US Investors in Burma will be 'Sensitive to the Environment': Hormats
By Lalit K Jha 25 July 2012
The reporting requirement for US companies is not a deterring factor in their decisions to invest in Burma, a senior Obama administration official said on Tuesday, arguing that it would increase their credibility in the eyes of the Burmese people.
“We do not think it is a deterrent. In fact, in one sense, we think it will be positive,” the US Under Secretary of State for Energy, Growth and the Environment, Robert Hormats, told foreign journalists at a news conference in Washington where he briefed reporters about his recent trip to Burma.
Under the administration’s recently relaxed conditions for US companies to invest in Burma, officially known as Myanmar, Hormats said these companies would be required to report to the US government on a range of issues.
“The gist of them is that these companies, when they do make their investments, need to provide information to the US government on who they are dealing with, on their labor practices, their environmental practices, how they’re dealing with issues of land acquisition, and how they address human rights considerations, particularly as it relates to ethnic minorities in Burma, which is traditionally a very sensitive issue,” he said.
Such a reporting requirement, many experts say, would be a deterrent for US companies to invest in Burma, and would make American companies uncompetitive compared to those of other countries. Hormats however disagreed with such an assessment.
“They will do better in the country and establish credibility in the country by demonstrating very publicly that they are concerned about the environment, and sensitive to the environment,” he said. “It’s a big issue in Burma, the environment, because a number of these raw material investments have not been quite as sensitive to environmental considerations,” he said.
“The people of the country want to know that cultural minorities’ rights are being protected and that these companies reflect the sensitivity of cultural minorities, particularly about raw materials on their land or putting pipelines through their territory,” the US official said.
Referring to the reporting requirements on labor rights, Hormats said labor rights are a very important issue. “They haven’t really had labor rights in Burma. Now they do. They want companies to subscribe to those and support those. So I actually think the progressive companies who are thinking of investing there think that they can turn some of these into an advantage; it improves their credibility with the people of the country,” he said.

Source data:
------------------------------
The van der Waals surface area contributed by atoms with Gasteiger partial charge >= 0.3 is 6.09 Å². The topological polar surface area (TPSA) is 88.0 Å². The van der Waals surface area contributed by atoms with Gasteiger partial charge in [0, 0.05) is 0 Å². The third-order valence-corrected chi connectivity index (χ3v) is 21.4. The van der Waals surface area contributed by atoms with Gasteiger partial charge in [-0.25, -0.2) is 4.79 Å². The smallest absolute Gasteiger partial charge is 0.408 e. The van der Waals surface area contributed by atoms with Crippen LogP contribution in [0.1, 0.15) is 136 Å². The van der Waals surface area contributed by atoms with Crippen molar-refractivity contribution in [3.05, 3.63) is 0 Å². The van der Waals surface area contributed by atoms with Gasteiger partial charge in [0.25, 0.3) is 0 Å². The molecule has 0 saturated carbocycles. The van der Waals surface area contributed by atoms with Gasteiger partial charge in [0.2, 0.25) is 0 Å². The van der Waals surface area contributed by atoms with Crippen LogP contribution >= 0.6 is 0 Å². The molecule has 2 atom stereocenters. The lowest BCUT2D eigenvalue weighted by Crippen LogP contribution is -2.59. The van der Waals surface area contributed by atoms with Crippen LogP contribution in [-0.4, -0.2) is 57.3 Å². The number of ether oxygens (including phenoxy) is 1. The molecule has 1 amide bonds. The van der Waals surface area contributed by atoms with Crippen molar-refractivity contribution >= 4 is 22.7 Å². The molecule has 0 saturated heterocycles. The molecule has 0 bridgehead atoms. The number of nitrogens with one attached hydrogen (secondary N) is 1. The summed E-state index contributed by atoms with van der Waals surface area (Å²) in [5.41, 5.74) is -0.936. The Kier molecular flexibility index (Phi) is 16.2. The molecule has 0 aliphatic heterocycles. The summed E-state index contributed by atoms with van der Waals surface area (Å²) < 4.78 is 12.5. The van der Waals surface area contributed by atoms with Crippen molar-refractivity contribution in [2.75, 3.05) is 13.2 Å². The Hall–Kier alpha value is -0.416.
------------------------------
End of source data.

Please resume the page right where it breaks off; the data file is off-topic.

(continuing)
“And the people of the country are going to see that these kind of companies are committed not just to extracting stuff and taking it out of the country, but are there for the long run, of course to make a profit, but as they make a profit to do so responsibly and respond to the concerns of the country,” he said.
“I think that to the degree to which American companies are sensitive to these local considerations and to these environmental considerations, they will actually get a very good reception, and they’ll be able to do better business than if they were not,” Hormats argued.
“There will be penalties for people who are working against the reforms or violating human rights on an individual basis,” he said. “Their assets will be blocked. Then there’s a list called ‘special designated nationals’ where, if people are violating human rights or are impeding the process of improving relations with cultural minorities, there will be penalties on them that the government can impose,” he said.
“The transparency is designed to let us know what companies are doing and to make them understand that what they do will be very transparent, and people in the country and people here will see what they’re doing,” he said.
This is for the first time that the US has made such a reporting requirement for its companies to invest in any country.
“This is very different from anything we’ve done in the past,” said Hormats. “But the fact is that it’s a complicated country with all the complications that I’ve been mentioning throughout the last hour. We want them to take these complexities of this country into account when they decide to make their investment, as they negotiate their investment to let us know, and to provide, in most cases, relatively broad public access to a lot of what they’re doing. And we think that will achieve the results we’re talking about.”
Hormats said none of the US companies interested in investing in Burma have voiced opposition to such a regulation. “I don’t really find this a negative thing, and I think it will actually cause them to have more support in the country and in our country than they otherwise would, because Americans will know what they’re doing and the people in the country will know what they’re doing,” he said.
“The opposition in the country, the civil society in Burma, will know what they’re doing,” he concluded. “I think it’ll actually give them a stronger base for the future and greater public buy-in because of the transparency that’s connected with their investments.”